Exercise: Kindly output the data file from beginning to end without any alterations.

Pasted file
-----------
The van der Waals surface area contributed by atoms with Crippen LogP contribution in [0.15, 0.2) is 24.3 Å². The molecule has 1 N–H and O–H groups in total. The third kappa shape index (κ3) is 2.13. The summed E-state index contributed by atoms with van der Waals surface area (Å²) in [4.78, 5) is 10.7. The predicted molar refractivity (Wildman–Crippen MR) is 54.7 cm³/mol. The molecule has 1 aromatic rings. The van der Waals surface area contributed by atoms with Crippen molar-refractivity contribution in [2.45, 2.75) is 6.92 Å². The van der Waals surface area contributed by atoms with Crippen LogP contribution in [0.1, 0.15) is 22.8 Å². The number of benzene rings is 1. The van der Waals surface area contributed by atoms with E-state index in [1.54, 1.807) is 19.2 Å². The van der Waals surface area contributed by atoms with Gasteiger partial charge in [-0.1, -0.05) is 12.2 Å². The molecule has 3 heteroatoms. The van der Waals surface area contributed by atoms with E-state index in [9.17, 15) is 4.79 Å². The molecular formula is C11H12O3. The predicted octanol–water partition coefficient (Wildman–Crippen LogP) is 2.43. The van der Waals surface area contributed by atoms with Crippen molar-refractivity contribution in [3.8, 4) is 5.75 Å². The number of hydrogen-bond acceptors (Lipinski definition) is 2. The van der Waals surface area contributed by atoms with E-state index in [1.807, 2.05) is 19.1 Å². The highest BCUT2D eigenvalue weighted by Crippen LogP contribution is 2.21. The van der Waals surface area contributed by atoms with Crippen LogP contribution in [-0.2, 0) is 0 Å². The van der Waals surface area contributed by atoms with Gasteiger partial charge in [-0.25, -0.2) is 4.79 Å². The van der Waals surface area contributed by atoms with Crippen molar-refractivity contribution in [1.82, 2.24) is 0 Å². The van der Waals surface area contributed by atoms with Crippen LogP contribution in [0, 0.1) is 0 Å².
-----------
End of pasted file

The van der Waals surface area contributed by atoms with Crippen LogP contribution in [0.15, 0.2) is 24.3 Å². The molecule has 1 N–H and O–H groups in total. The third kappa shape index (κ3) is 2.13. The summed E-state index contributed by atoms with van der Waals surface area (Å²) in [4.78, 5) is 10.7. The predicted molar refractivity (Wildman–Crippen MR) is 54.7 cm³/mol. The molecule has 1 aromatic rings. The van der Waals surface area contributed by atoms with Crippen molar-refractivity contribution in [2.45, 2.75) is 6.92 Å². The van der Waals surface area contributed by atoms with Crippen LogP contribution in [0.1, 0.15) is 22.8 Å². The number of benzene rings is 1. The van der Waals surface area contributed by atoms with E-state index in [1.54, 1.807) is 19.2 Å². The van der Waals surface area contributed by atoms with Gasteiger partial charge in [-0.1, -0.05) is 12.2 Å². The molecule has 3 heteroatoms. The van der Waals surface area contributed by atoms with E-state index in [9.17, 15) is 4.79 Å². The molecular formula is C11H12O3. The predicted octanol–water partition coefficient (Wildman–Crippen LogP) is 2.43. The van der Waals surface area contributed by atoms with Crippen molar-refractivity contribution in [3.8, 4) is 5.75 Å². The number of hydrogen-bond acceptors (Lipinski definition) is 2. The van der Waals surface area contributed by atoms with E-state index in [1.807, 2.05) is 19.1 Å². The highest BCUT2D eigenvalue weighted by Crippen LogP contribution is 2.21. The van der Waals surface area contributed by atoms with Crippen LogP contribution in [-0.2, 0) is 0 Å². The van der Waals surface area contributed by atoms with Gasteiger partial charge in [-0.25, -0.2) is 4.79 Å². The van der Waals surface area contributed by atoms with Crippen molar-refractivity contribution in [1.82, 2.24) is 0 Å². The van der Waals surface area contributed by atoms with Crippen LogP contribution in [0, 0.1) is 0 Å².